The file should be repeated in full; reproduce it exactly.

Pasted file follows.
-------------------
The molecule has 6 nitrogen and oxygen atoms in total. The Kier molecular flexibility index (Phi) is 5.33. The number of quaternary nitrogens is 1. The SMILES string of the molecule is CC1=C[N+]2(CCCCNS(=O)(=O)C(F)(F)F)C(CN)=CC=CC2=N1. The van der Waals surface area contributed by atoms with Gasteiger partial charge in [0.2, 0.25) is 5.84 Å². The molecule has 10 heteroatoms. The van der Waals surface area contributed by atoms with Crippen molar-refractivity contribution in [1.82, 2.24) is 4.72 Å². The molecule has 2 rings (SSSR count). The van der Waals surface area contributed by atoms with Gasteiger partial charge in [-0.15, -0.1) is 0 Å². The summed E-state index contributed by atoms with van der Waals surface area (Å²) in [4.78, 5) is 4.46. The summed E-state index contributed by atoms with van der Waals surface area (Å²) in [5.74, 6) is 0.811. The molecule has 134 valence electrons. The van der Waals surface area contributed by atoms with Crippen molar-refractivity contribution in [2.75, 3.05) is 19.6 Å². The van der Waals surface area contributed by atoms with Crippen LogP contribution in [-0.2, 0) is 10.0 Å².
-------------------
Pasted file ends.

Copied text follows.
The molecule has 6 nitrogen and oxygen atoms in total. The Kier molecular flexibility index (Phi) is 5.33. The number of quaternary nitrogens is 1. The SMILES string of the molecule is CC1=C[N+]2(CCCCNS(=O)(=O)C(F)(F)F)C(CN)=CC=CC2=N1. The van der Waals surface area contributed by atoms with Gasteiger partial charge in [0.2, 0.25) is 5.84 Å². The molecule has 10 heteroatoms. The van der Waals surface area contributed by atoms with Crippen molar-refractivity contribution in [1.82, 2.24) is 4.72 Å². The molecule has 2 rings (SSSR count). The van der Waals surface area contributed by atoms with Gasteiger partial charge in [-0.15, -0.1) is 0 Å². The summed E-state index contributed by atoms with van der Waals surface area (Å²) in [4.78, 5) is 4.46. The summed E-state index contributed by atoms with van der Waals surface area (Å²) in [5.74, 6) is 0.811. The molecule has 134 valence electrons. The van der Waals surface area contributed by atoms with Crippen molar-refractivity contribution in [2.75, 3.05) is 19.6 Å². The van der Waals surface area contributed by atoms with Crippen LogP contribution in [-0.2, 0) is 10.0 Å².